|UCLA's Lonzo Ball, right, looks for a teammate while guarded by Kentucky's Malik Monk during the first half of an NCAA college basketball game, Saturday, Dec. 3, 2016, in Lexington, Ky. (AP Photo/James Crisp, file)|
3-22-2017 | CLAY FOWLER | Inland Valley Daily Bulletin-THE L.A. DAILY NEWS | ARTICLE LINK
Familiar NCAA Tournament opponents are uncommon by design.
Conference foes are strategically disbursed to all corners of the country. Sprinkle in a healthy dose of mid-majors and the chances for a rematch with any team on the regular season schedule are slim.
UCLA and Kentucky are apparently the exception.
The two blue blood programs who have faced each other in nonconference play the past three seasons landed in the same regional semifinal on Friday. It is the only Sweet 16 matchup in the NCAA Tournament that pits two teams who already faced each other this season.
The Bruins snapped Kentucky’s 42-game winning streak in Rupp Arena with a 97-92 victory Dec. 3 that put the rest of college basketball on notice. UCLA’s signature win this season was powerful enough to vault it into the national championship conversation nine games removed from a sub-.500 season.
Three months later, the Final Four isn’t just a talking point. It’s a fast-approaching destination.
UCLA and Kentucky being familiar with each other can be spun a number of ways. UCLA not only won Dec. 3, but did so in Lexington. Of course, a spurned Kentucky team won’t just be dangerous because it’s difficult to beat a team twice in one season. The Wildcats are one of the best teams in the country.
The big question is, how much will the Dec. 3 result affect Friday’s rematch?
“To be honest, I don’t think the first game really means anything now,” UCLA freshman point guard Lonzo Ball said. “Both teams were young. I think they got better. I think we got better.”
Kentucky was the lone spike in a nonconference schedule for UCLA that didn’t pan out otherwise. Not until a late-season run by Michigan gave them another opponent outside the top-heavy Pac-12 that moved the needle on the Bruins’ NCAA Tournament resume.
Historically quality programs Texas A&M and Ohio State struggled to meet their standards this season after falling to UCLA, finishing 10th and 11th, respectively, in the SEC and Big Ten. The Bruins missed the chance to face NCAA Tournament qualifier Dayton in November’s Wooden Legacy, instead drawing a Nebraska team that won just six games in the Big Ten.
Kentucky, however, did just fine for itself. UCLA may have knocked the Wildcats from their perch at No. 1 in the country, but Kentucky went on to finish the regular season 29-5 and win the SEC by two games.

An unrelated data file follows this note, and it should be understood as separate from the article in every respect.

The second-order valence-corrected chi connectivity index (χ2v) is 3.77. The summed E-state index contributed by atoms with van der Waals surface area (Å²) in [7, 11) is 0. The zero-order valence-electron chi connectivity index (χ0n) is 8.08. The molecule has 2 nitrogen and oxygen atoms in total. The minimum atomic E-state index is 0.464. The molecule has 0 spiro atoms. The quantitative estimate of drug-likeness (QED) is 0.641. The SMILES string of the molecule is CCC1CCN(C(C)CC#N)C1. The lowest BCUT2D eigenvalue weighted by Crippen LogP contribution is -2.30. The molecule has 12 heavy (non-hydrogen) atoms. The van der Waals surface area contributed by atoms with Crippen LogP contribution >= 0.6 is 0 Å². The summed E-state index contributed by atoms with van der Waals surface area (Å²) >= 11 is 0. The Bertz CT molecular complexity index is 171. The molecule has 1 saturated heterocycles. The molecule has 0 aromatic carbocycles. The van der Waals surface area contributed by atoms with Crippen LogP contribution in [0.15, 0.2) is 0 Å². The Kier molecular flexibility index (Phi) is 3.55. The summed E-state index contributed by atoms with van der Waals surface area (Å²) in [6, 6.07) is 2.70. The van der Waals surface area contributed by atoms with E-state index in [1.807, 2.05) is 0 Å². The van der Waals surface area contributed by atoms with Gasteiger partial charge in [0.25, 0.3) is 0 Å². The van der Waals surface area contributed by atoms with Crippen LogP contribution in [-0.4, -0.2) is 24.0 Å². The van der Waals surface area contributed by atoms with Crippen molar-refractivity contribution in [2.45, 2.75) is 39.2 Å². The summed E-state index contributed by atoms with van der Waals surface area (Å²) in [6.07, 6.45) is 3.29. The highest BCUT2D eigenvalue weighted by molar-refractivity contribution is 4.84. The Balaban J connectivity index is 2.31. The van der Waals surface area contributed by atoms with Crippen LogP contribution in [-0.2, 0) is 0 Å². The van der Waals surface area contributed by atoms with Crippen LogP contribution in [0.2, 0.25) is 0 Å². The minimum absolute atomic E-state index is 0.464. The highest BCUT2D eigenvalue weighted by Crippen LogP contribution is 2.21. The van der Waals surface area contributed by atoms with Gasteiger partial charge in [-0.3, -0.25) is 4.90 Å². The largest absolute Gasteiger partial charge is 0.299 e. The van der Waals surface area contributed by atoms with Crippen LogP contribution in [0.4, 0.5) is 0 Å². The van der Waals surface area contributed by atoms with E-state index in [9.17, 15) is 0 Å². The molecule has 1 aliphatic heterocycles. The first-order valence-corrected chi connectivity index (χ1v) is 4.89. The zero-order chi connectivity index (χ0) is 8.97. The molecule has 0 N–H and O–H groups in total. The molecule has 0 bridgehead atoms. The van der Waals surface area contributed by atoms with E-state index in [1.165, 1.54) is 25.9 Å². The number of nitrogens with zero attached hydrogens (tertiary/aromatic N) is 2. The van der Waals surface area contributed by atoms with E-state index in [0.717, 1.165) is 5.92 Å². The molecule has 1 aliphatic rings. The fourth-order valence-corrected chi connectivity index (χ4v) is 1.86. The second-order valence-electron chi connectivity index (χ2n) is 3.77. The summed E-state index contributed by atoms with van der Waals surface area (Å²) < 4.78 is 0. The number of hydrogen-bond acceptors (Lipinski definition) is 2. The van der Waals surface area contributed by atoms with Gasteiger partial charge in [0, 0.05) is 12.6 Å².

Considering the number of freshman on both the UCLA and Kentucky rosters, it’s believable that each is a considerably different team after running the gauntlet in conferences that landed a combined six teams in the Sweet 16.
“Both of us have been through the grind of an 18- to 20-game conference season and that’s where you really learn a lot about yourself because you’re so scouted,” UCLA coach Steve Alford said. “You get to play teams twice...and there’s all sorts of scout tapes out there. You’ve just seen them evolve as an offensive-defensive team and they’re much better than they were in December.”
Ball and classmate TJ Leaf have been impressive wire-to-wire this season with a few exceptions, but they are certainly more polished than they were in November.
The UCLA duo may join Kentucky’s freshman trio of De’Aaron Fox, Malik Monk and Edrice Adabayo in the NBA draft lottery in a few months.
The abundant youth on both sides may look a little more seasoned now than three months ago, but one thing unchanged since December is the preferred pace of both teams. By all accounts, the tempo on Friday will be quick for two of the nine highest-scoring teams in the country.
“I think this is a game that’s going to be very similar, at least pace-wise. Alford said. “They’re really, really good in transition and I think we’re at our best in transition.”
Of course, Alford allowed that the NCAA Tournament can slow even the fastest of breaks, much like the style in the NBA playoffs can grind the game to a halt.
In other words, the UCLA coach left the door open for Friday’s game to look nothing like the Bruins’ meeting with Kentucky earlier this season.
There is at least one prospective similarity of great concern to UCLA. The result.
“The stakes are a lot higher,” Leaf said. “It’s going to be a completely different game than the first one.”